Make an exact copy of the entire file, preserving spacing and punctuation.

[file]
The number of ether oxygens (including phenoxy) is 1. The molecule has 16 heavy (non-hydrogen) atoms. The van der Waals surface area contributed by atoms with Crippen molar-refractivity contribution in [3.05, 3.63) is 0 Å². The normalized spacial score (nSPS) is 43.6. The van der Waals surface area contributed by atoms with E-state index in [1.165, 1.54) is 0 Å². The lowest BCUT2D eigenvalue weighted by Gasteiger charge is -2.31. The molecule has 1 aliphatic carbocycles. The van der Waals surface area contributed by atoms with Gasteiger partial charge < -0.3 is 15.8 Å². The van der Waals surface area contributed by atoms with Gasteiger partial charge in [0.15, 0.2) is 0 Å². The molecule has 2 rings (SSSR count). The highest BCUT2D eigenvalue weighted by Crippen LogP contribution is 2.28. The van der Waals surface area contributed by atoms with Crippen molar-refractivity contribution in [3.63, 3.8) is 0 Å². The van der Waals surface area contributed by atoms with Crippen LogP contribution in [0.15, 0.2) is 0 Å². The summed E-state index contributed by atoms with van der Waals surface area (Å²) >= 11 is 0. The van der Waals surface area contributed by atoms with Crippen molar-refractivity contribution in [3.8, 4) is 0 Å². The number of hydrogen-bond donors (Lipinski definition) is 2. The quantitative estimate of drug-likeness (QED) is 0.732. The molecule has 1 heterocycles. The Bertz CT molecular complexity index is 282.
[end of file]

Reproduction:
The number of ether oxygens (including phenoxy) is 1. The molecule has 16 heavy (non-hydrogen) atoms. The van der Waals surface area contributed by atoms with Crippen molar-refractivity contribution in [3.05, 3.63) is 0 Å². The normalized spacial score (nSPS) is 43.6. The van der Waals surface area contributed by atoms with E-state index in [1.165, 1.54) is 0 Å². The lowest BCUT2D eigenvalue weighted by Gasteiger charge is -2.31. The molecule has 1 aliphatic carbocycles. The van der Waals surface area contributed by atoms with Gasteiger partial charge < -0.3 is 15.8 Å². The van der Waals surface area contributed by atoms with Gasteiger partial charge in [0.15, 0.2) is 0 Å². The molecule has 2 rings (SSSR count). The highest BCUT2D eigenvalue weighted by Crippen LogP contribution is 2.28. The van der Waals surface area contributed by atoms with Crippen molar-refractivity contribution in [3.63, 3.8) is 0 Å². The van der Waals surface area contributed by atoms with Crippen LogP contribution in [0.15, 0.2) is 0 Å². The summed E-state index contributed by atoms with van der Waals surface area (Å²) >= 11 is 0. The van der Waals surface area contributed by atoms with Crippen molar-refractivity contribution in [3.8, 4) is 0 Å². The number of hydrogen-bond donors (Lipinski definition) is 2. The quantitative estimate of drug-likeness (QED) is 0.732. The molecule has 1 heterocycles. The Bertz CT molecular complexity index is 282.